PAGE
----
This important project aims to protect street and working children in Pondicherry and reintegrate them into mainstream society. During 2011 this project reached over 500 children.
Drop in Centre (DIC)
Aimed at providing a safe, non-judgmental and caring place to which street and vulnerable children can come to escape the dangers and monotony of the street, the DIC has provided basic care and facilities to 147 children including healthcare, literacy classes, art and recreational activities to stimulate their minds and provide emotional care and support in dealing with the hardships of street living.
Six outreach workers operate within the community, each responsible for a different area of the city. The backbone of Kalki’s activities, the Outreach team worked with 367 children in establishing trusting relationships with children, enabling social workers to consult with individual children in developing plans for their future with short and long-term goals. These development plans are the basis for monitoring the progress of the child.
Throughout the year, the Mobile Library Programme provided recreational activities and informal education to 313 street and working children and children at risk by visiting seven areas with high concentrations of street and working children. It is equipped with educational materials and games, arts materials, sports equipment. The Mobile Library has been supported by local and overseas volunteers and is one of the most cost-effective programmes, with high impact and low costs.
Early Childhood Care (ECC)
One of the first programmes established by Kalki in Pondicherry, this ECC programme provides day-care facilities for babies and children under six years of age, who would otherwise be left alone on the streets, while parents go out to work. I n the past year, the ECC supported 106 children from street-living families. The outreach team identifies babies and young children left at risk on the streets and encourages the families to enrol the children in the programme. This programme has effectively removed vulnerable children from the street and provided them with care and protection.
Adolescent Girls Programme
The Programme for Adolescent Girls aims at ending the cycle of female discrimination, providing empowerment to adolescent girls by developing their self-confidence and self-awareness, facilitating their access to local services and resources. The programme reached a total of 166 girls, placing 96 girls (including 31 young mothers) into secure jobs after successful completion of training; and referring 35 girls to training courses, providing support to a total of 43 young mothers.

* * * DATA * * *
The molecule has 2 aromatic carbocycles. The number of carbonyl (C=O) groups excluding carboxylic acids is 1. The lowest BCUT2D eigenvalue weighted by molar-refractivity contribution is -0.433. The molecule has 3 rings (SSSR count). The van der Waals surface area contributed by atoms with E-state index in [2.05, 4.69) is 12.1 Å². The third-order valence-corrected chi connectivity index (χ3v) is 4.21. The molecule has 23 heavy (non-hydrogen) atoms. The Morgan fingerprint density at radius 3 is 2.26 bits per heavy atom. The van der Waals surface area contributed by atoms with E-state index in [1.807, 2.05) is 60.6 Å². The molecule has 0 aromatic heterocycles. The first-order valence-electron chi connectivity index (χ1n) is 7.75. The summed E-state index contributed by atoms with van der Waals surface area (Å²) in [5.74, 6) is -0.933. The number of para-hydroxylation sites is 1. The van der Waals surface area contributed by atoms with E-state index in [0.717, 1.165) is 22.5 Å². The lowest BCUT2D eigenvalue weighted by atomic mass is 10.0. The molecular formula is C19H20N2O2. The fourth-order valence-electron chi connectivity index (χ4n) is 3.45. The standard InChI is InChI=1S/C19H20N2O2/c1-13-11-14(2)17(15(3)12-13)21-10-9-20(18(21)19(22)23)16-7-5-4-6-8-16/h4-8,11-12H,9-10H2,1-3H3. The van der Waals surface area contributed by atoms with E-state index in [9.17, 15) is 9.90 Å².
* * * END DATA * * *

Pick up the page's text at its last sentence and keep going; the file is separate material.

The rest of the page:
Kalki’s night shelter provides 24/7 shelter and protection for children most at risk of abuse and exploitation. Many of these children have been neglected or abused by their families or have been abandoned. The shelter represents an emergency, short-term solution to these threats, immediately removing the children from these dangers and offering them a safe, caring and stable environment from which they can return to school while long-term development plans are tailored with social workers. The shelter is located about 10km out of Pondicherry in 1.5 acres of farmland where the children are free to play in a clean and healthy space. In 2011 the Shelter offered protection to a total of 64 boys and girls, ranging from 18 months to 16 years, for one or more than one night.
Children of school going age are taken to school each day and helped with their homework in the evenings. Younger children are cared for in Kalki’s Early Childhood Care Programme during the day. During the weekends the children are engaged in arts, sports and recreational activities. They are also encouraged to help with housework to develop their sense of responsibility.
Social workers meet regularly with the children to discuss any concerns they may have. Since the Shelter is not a long-term residential institution, family reintegration is a core aspect of the work. Initially families are encouraged to see their children at weekends under monitored conditions and reasons for their disconnection and underlying issues are explored; if safe and appropriate, children are reintegrated back into their families. Alternative long-term living solutions are employed for those children for whom family reintegration is not an option.
Placing itself as a ‘transitional’ organisation, Kalki’s main objective remains to work with families and children so that they can be reintegrated once problems have been resolved. 14 children (10 boys and four girls) were reintegrated with their families and are being followed up on a regular basis. In the case of 12 children, family reintegration was not an option and Kalki has referred the children to partner organisations who specialise in long-term care. Additionally, Kalki helped enrol 41 children into schools.